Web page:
Rep. Janice Hahn pushes Congress to recognize Merchant Marines’ service

U.S. Rep. Janice Hahn (D-Los Angeles), center, is running for the county seat being vacated by Supervisor Don Knabe.
(Christina House / For The Times)

Rep. Janice Hahn remembers the story from her childhood. Her father, a Navy captain during World War II, received benefits under the GI Bill. Her uncle, Gordon Hahn, a lieutenant in the Merchant Marines, did not.

“Maybe that had something to do with just an early sense of that doesn’t seem fair. There’s a bit of an injustice here,” Hahn said. “The first time I ever heard the story I think it hit me that this is a wrong that we should right.”

With just months before she leaves office, the Los Angeles Democrat is pushing Congress to recognize the Merchant Marines’ service during World War II with $25,000 for each surviving Merchant Mariner.

Though thousands of them died during the war, the civilian seaman who transported goods and soldiers for the U.S. military during the war weren’t included in the GI Bill and didn’t have access to college tuition subsidies and home loan guarantees extended to returning veterans.


When he signed the bill granting benefits to service members, President Franklin Roosevelt urged Congress to return to the issue and extend the benefits to the Merchant Marines. They never did. It wasn’t until surviving Merchant Marines sued in the late 1980s that the group was designated veterans. At which point, Hahn notes, many were past the point of needing help to pay for college or buy their first home.

Hahn estimates that her bill, the Honoring Our WWII Merchant Mariners Act of 2015, would cost the federal government $125 million for the estimated 5,000 surviving veterans.

“It’ll be less every day, because we are losing Merchant Mariners every day,” she said.

Hahn took up the Merchant Marines’ cause from former San Diego Rep. Bob Filner, who proposed a $1,000-a-month payment to each Mariner for the rest of their lives.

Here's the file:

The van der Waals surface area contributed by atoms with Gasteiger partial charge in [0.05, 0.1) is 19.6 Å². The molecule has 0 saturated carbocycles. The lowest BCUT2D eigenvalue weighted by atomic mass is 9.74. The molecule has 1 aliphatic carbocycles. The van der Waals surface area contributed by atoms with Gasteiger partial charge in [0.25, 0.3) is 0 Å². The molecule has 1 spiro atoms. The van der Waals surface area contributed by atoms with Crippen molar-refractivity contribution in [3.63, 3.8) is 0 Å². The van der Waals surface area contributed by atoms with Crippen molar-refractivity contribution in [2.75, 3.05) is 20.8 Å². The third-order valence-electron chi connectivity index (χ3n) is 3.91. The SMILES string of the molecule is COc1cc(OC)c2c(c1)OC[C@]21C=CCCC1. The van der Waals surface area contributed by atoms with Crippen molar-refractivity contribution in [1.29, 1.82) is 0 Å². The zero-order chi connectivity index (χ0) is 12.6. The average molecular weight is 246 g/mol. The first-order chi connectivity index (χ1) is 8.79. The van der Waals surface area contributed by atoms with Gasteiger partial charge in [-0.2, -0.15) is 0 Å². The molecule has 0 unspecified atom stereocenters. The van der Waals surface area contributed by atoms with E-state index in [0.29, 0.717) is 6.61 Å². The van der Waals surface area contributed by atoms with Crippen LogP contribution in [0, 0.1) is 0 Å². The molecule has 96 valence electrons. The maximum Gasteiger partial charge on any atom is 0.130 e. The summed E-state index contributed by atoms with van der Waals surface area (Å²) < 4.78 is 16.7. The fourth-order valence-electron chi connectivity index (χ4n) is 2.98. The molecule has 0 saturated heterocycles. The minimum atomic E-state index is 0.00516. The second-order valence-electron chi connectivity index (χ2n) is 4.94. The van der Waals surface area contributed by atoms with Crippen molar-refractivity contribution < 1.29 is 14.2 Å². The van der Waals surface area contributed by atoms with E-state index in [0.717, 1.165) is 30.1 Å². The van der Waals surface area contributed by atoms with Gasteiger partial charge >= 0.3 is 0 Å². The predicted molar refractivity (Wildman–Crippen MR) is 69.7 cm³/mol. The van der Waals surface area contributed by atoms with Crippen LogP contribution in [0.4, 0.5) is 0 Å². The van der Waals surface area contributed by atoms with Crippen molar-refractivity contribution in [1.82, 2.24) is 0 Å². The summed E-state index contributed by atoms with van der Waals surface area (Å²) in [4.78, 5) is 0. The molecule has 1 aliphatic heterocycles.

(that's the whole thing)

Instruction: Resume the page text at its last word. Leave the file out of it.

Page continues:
Bills that Hahn put forward have twice sat in committee with no consideration. The most recent has lingered in the House Veterans Affairs Committee’s Subcommittee on Disability Assistance and Memorial Affairs for more than a year.

With National Maritime Day coming Sunday, and a crowd of veterans expected to gather at San Pedro’s American Merchant Marine Veterans Memorial, Hahn said she hopes to draw new interest in the bill before it’s too late.

She said was encouraged this week when a Republican on the House Veterans Affairs Committee told her staff that if the payment amount was lower, he’d want to look at how to pass the bill.


“At this point you just sort of want something that’s a token, something that shows our appreciation for a job well done,” Hahn said. “I certainly would be willing to negotiate. It feels like maybe there is some movement. We haven’t had this before.”

The Republican, Rep. Gus Bilirakis of Florida, is still looking at Hahn’s legislation, his staff said.

Morris Harvey, vice president of the group American Merchant Marine Veterans, said by phone that after running into a wall for so long and having to take legal action to be declared veterans, some payment of benefits would mean a lot.

“At this point, recognition of our service by Congress would be a big step. Money would be a secondary factor,” said Harvey, 88, of Crystal River, Fla., adding that “most of our people could use the money.”


At this point, recognition of our service by Congress would be a big step. Money would be a secondary factor.

Morris Harvey, vice president of American Merchant Marine Veterans

Harvey said that less than 5,000 of the 250,000 Merchant Marines who served during the war are thought to still be alive.

Harvey was 17 when his draft number was called. He was told poor health would keep him from going overseas to fight, so he took a draft deferment and enlisted in the Merchant Marines.

“As a 17-year-old and [being] pretty patriotic, I thought if I have to go, I want to go where the war is,” he said.


Harvey served as a seaman for five years.

As the war wound down, Harvey said he knew he wouldn’t get the benefits of the GI Bill, and he saved for two years to be able to afford to study electronic engineering at the Milwaukee School of Engineering.

“There were other people there who had served less time than I had in the military who were getting full benefits,” he said.

He and many of the remaining Merchant Marines are active advocates on social media, and stormed Capitol Hill last year to confront members about recognizing their service.


“We were on the same ships in the same war under the same commander,” Harvey said. “When we got back, we got nothing.”

The Merchant Marines aren’t sure what will happen to their cause when Hahn retires, Harvey said.

“At this point we do not have anyone that has indicated that they would step up,” he said.



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